What is an Impaction?
Despite their name, wisdom teeth can actually be quite problematic for your oral health. These third molars are the final set of teeth to erupt during the “wisdom years” of the late teens and early twenties. Although wisdom teeth don’t always come in, when they do they can cause a problem known as impaction.
Impacted wisdom teeth are wisdom teeth that haven’t erupted fully into the mouth, usually due to a lack of space. Instead, impacted wisdom teeth can lie partially or completely trapped underneath the gums. When a tooth is said to be partially impacted, it means that part of the tooth has erupted and part of the tooth is impacted. A complete, or full, impaction, on the other hand, means the tooth is entirely underneath the gums.
There are four different types of impacted wisdom tooth impaction: mesial (front), distal (back), horizontal, and vertical. This blog post will explore these different types, discuss symptoms of impacted wisdom teeth, and look at how they’re treated.
Types of Wisdom Teeth Impactions
Mesial impactions are the most commonly-occurring type of wisdom tooth impaction. They are sometimes also known as angular impactions, since they are characterized by a partially erupted tooth that is erupting at an angle towards the front of the mouth.
However, mesial impactions can be confused with another type of angular impaction known as a distal impaction. Like a mesial impaction, this type of impaction is characterized by a partially (or fully) impacted tooth that is erupting at an angle. The main difference between the two is that a distal impaction is angled towards the back of the mouth. Distal impactions are also the rarest form of wisdom tooth impaction.
A horizontal impaction occurs when a tooth is completely impacted and is sitting horizontally underneath the gums. Horizontal impactions are one of the most painful types of impactions, and can also cause a lot of damage. This is because the tooth will continue to try and erupt despite the fact that it is facing the wrong way, which causes it to press into the neighboring tooth root.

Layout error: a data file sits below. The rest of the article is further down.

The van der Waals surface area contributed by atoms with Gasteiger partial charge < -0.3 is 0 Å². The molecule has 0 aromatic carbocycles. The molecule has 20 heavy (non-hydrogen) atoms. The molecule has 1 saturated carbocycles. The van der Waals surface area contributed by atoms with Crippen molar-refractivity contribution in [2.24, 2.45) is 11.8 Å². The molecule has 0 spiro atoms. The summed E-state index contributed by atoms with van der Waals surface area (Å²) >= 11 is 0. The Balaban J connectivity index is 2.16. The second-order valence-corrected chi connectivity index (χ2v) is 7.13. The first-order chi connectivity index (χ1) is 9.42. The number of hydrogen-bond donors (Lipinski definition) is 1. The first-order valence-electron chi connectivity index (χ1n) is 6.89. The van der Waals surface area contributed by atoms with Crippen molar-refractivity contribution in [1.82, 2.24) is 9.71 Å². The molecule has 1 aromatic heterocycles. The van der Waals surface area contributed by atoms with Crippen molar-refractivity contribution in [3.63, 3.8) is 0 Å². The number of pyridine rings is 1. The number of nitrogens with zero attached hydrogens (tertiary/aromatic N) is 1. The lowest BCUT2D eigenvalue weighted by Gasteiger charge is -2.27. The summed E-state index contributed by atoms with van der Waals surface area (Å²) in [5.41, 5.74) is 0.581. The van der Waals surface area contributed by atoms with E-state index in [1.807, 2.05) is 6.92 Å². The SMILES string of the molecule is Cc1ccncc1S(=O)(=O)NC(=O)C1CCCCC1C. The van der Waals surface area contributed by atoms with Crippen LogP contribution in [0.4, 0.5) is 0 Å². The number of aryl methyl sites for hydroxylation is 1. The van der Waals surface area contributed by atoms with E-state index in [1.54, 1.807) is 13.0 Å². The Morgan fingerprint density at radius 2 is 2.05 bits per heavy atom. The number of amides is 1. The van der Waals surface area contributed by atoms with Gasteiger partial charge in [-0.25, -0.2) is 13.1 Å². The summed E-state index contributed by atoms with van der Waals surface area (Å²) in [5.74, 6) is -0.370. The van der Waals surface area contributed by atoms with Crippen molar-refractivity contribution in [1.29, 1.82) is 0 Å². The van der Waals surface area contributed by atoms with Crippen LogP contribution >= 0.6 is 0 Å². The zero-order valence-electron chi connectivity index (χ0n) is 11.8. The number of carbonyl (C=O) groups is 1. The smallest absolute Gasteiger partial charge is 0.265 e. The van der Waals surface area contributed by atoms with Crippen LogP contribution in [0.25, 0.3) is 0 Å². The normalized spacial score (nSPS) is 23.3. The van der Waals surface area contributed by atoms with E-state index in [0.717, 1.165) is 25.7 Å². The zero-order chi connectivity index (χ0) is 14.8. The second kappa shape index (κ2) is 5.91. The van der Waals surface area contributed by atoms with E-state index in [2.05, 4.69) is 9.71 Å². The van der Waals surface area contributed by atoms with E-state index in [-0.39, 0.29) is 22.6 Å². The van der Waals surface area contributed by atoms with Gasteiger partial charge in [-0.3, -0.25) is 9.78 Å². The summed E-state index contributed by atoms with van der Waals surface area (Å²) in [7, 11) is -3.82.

A vertical impaction occurs when a tooth is correctly positioned to erupt (meaning that it is facing upwards), however is unable to erupt. Vertical impactions do not always require treatment and most dentists will monitor them closely for a set amount of time to determine if treatment is necessary.
Do I have an Impacted Wisdom Tooth?
There are several symptoms of an impacted wisdom tooth, including:
– pain in the wisdom teeth area (back of the mouth)
– swelling on one or both sides of your face
– a sudden change in bite, such as an overbite or underbite
– a change in the way you chew
– pain with speaking or opening your mouth, as well as chewing and swallowing
– a foul taste in your mouth
– bleeding from the wisdom teeth area, or other areas of the gums and cheeks
In some cases, an impacted wisdom tooth may not cause any symptoms and may simply be diagnosed during a routine exam.
Treatment for an Impacted Wisdom Tooth
Treatment for an impacted wisdom tooth will vary depending on the level of impaction. Although rare, some wisdom teeth do not require any treatment at all. In many cases, however, impacted wisdom teeth will need to be removed with a surgical tooth extraction. During a surgical tooth extraction, your dentist will make a small incision in your gums to access the impacted tooth. The tooth will then be broken into smaller pieces and removed one piece at a time. Finally, the gums will be sutured and the area will be stuffed with cotton. In most cases, tooth extractions can be completed quickly and usually have a quick recovery period.